Bankers are unpopular. Not the ordinary bank teller or the back-up IT staff, but the directors and top managers who award themselves huge salaries and big bonuses. They are so unpopular, in fact, that the chief executive of Royal Bank of Scotland, Stephen Hester, has been forced to give up a bonus of nearly £1m while his predecessor, Sir Fred Goodwin, has been stripped of his knighthood.
The banks defend themselves by arguing that they bring “wealth” into Britain, and pay a considerable amount of tax on it. Some even describe themselves as “wealth creators”. This is absurd. What banks do is compete for a share of the pool of wealth already created by the productive sections of the world’s working class, wealth which is extracted from them as surplus value. They can be more or less successful in doing this. Banks situated in Britain can channel some of the world’s surplus value this way which might otherwise have gone elsewhere, but this is capturing surplus value rather than creating wealth. In this way, banks do bring profits to Britain and the taxes they pay on it help finance the capitalist state. It’s an argument that carries some weight with other capitalists and with the government, whether Tory, Coalition or Labour (and it was Labour who knighted Goodwin), which manages the general affairs of UK Plc.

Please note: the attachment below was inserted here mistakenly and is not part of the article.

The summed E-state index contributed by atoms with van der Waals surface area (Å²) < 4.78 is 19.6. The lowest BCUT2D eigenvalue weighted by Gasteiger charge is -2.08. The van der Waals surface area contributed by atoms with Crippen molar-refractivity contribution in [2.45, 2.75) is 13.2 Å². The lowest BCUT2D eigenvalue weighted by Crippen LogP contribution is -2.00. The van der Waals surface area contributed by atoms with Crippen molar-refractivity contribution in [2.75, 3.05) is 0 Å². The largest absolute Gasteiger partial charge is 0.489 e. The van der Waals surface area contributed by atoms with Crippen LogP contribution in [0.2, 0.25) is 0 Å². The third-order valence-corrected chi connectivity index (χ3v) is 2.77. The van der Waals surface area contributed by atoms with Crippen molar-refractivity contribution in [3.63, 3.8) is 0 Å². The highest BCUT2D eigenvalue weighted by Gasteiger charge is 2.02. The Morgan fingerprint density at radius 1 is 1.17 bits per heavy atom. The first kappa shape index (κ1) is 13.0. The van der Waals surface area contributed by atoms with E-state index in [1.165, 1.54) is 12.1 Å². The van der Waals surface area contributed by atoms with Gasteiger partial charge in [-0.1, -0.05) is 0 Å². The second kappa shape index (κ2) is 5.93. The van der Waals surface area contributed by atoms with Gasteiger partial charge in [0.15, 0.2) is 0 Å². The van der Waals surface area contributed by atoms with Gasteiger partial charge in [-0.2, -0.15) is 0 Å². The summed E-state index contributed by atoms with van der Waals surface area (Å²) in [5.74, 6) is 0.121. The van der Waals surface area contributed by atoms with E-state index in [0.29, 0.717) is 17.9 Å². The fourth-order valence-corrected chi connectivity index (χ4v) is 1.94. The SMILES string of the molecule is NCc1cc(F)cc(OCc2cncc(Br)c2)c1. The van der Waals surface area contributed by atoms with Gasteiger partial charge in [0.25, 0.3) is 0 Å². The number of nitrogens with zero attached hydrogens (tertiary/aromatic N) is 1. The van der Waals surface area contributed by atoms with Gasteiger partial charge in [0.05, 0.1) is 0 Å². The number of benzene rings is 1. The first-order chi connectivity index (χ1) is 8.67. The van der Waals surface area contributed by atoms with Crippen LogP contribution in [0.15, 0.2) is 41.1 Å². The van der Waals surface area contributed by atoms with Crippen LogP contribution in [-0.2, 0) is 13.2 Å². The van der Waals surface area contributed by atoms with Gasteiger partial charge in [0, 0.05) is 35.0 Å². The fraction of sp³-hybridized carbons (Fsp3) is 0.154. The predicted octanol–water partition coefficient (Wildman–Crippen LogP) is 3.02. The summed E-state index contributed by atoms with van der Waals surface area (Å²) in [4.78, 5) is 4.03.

The popular perception of banks as merely shuffling money rather than producing anything useful is basically correct, even if it doesn’t go any deeper than that. Wealth – as something useful to human living – can only be produced by humans applying their physical and mental energies to material that originally came from nature to fashion it into something useful. As an early political economist, Sir William Petty, put it in the seventeenth century, Labour is the father and the Earth is the mother of all wealth. No bank, not even any bank worker, is engaged in the production of wealth as they are not involved in transforming materials from nature into something useful. This is not to say that banks do not play an important role within the capitalist system. They are part of the division of labour within the capitalist class. If banks didn’t exist then industrial capitalists would have to be their own bankers.